Tuesday, April 26, 2016
Supplemental Post #4: Everyone's Favorite Swordswoman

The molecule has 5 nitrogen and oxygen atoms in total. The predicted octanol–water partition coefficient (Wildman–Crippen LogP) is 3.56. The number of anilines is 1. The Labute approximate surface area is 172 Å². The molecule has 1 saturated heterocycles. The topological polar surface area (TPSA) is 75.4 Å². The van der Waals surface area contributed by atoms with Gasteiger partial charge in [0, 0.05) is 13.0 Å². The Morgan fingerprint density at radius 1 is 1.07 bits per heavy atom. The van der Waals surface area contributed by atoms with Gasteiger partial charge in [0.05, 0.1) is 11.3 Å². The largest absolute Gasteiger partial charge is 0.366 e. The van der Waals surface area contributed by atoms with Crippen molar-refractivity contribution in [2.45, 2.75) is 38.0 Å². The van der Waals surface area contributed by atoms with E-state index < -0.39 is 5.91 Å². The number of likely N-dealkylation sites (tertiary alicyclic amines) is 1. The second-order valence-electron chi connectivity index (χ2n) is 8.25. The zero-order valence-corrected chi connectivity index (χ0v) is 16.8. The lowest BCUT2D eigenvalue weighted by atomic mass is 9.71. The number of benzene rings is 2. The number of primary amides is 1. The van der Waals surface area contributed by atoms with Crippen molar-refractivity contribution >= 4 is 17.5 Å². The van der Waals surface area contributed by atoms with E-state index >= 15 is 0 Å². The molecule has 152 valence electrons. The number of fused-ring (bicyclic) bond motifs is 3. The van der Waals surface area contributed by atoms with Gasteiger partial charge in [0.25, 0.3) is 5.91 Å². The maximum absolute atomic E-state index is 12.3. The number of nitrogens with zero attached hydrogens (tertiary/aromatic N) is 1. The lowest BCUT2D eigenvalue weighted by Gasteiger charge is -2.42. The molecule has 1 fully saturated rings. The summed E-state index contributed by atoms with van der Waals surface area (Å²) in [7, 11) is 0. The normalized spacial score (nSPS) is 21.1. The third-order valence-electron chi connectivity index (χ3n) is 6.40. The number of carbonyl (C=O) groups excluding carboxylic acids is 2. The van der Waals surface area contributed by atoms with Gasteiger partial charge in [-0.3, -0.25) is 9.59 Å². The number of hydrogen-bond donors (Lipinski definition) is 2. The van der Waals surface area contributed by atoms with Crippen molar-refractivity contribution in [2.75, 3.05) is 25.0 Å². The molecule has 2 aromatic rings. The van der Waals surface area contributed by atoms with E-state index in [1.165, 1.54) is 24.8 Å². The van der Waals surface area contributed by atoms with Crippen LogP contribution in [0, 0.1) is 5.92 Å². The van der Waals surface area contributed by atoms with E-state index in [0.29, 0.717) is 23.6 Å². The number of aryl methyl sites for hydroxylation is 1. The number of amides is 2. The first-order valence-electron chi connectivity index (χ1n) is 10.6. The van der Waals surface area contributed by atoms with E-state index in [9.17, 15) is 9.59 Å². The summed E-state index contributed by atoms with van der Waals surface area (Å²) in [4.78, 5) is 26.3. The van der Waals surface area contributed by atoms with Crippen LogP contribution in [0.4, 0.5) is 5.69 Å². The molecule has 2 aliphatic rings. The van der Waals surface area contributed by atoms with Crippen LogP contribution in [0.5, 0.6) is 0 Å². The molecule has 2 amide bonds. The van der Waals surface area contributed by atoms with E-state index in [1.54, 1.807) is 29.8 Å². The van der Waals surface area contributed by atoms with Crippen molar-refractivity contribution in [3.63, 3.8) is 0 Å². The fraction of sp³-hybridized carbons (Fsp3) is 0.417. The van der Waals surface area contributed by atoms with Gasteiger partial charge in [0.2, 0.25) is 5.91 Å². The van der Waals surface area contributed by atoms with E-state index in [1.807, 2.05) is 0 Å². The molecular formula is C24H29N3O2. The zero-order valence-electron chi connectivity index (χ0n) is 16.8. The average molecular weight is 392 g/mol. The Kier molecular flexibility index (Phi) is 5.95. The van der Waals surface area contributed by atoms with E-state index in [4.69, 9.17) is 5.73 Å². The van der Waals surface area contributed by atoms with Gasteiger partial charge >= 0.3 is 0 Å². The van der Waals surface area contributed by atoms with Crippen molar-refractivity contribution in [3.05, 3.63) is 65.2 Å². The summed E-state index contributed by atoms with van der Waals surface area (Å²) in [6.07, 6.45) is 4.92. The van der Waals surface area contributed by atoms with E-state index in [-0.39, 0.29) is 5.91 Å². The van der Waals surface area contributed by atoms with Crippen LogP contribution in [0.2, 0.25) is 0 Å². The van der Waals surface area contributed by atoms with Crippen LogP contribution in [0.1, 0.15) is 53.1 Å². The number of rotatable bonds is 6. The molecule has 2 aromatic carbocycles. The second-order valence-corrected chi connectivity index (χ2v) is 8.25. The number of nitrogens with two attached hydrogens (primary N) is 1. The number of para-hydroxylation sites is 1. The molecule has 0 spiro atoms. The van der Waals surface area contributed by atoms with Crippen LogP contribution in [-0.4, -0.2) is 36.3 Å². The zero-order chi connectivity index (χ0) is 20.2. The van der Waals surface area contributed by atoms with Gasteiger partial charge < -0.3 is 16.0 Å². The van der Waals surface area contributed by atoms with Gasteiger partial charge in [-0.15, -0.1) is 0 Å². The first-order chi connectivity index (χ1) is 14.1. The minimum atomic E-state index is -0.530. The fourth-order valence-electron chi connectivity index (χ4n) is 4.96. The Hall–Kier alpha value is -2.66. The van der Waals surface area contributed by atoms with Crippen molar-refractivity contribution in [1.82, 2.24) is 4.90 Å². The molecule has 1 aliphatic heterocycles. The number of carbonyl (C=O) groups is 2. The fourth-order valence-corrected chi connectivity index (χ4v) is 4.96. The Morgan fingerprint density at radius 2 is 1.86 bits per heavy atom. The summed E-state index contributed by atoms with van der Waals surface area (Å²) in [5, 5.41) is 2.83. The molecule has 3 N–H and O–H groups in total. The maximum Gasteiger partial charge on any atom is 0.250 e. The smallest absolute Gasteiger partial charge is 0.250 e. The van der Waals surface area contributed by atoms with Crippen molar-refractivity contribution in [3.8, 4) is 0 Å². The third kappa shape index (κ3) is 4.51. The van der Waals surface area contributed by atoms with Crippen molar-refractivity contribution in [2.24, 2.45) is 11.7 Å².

On Sunday night, Game of Thrones returned to the small screen and continued the adventures of all our favorite characters including a loyal swordswoman sworn to defend House Stark. Gwendoline Christie's portrayal of the stalwart Brienne of Tarth has been heralded as a feminist icon by the press. Christie also played recently in two blockbuster films, The Hunger Games: Mocking Jay - Part 2 and Star Wars: The Force Awakens. In the Bazaar article "Women Who Dare: Gwendoline Christie", she suggests that she's become something of a cliche, an analysis that not too far off the mark. Her role as Brienne has become so iconic that it seems to have infected her other roles as well. In her role in the most recent Star Wars film her character design, chrome stormtrooper armor, is reminiscent of the chainmail she sports in the medieval show. Christie has described herself as feeling "genderless" because of her size (the actress is 6'3") and has pushed for roles that don't necessarily conform to traditional femininity. She sees this as an important step forward in female representation in media, not simply portraying a strong action hero but also maintaining control over the representation of her body. The sci-fi and fantasy genres are full of "strong" female characters, girl warriors and wizards, who do battle dressed in armor that looks like lingerie and has no practical protective value. Christie deliberately positions her image as a star in opposition to this trend, opting instead to wear practical, cumbersome armor that doesn't emphasize her body as a sexual spectacle. She insists in interviews that it's still possible to tell that there is a woman in the suit and her characters, while often embracing androgyny, self-identify as women. The reception that Christie has received from the fan community and the press has been phenomenal and suggests that everyone's favorite swordswoman is having an immense impact on the media landscape.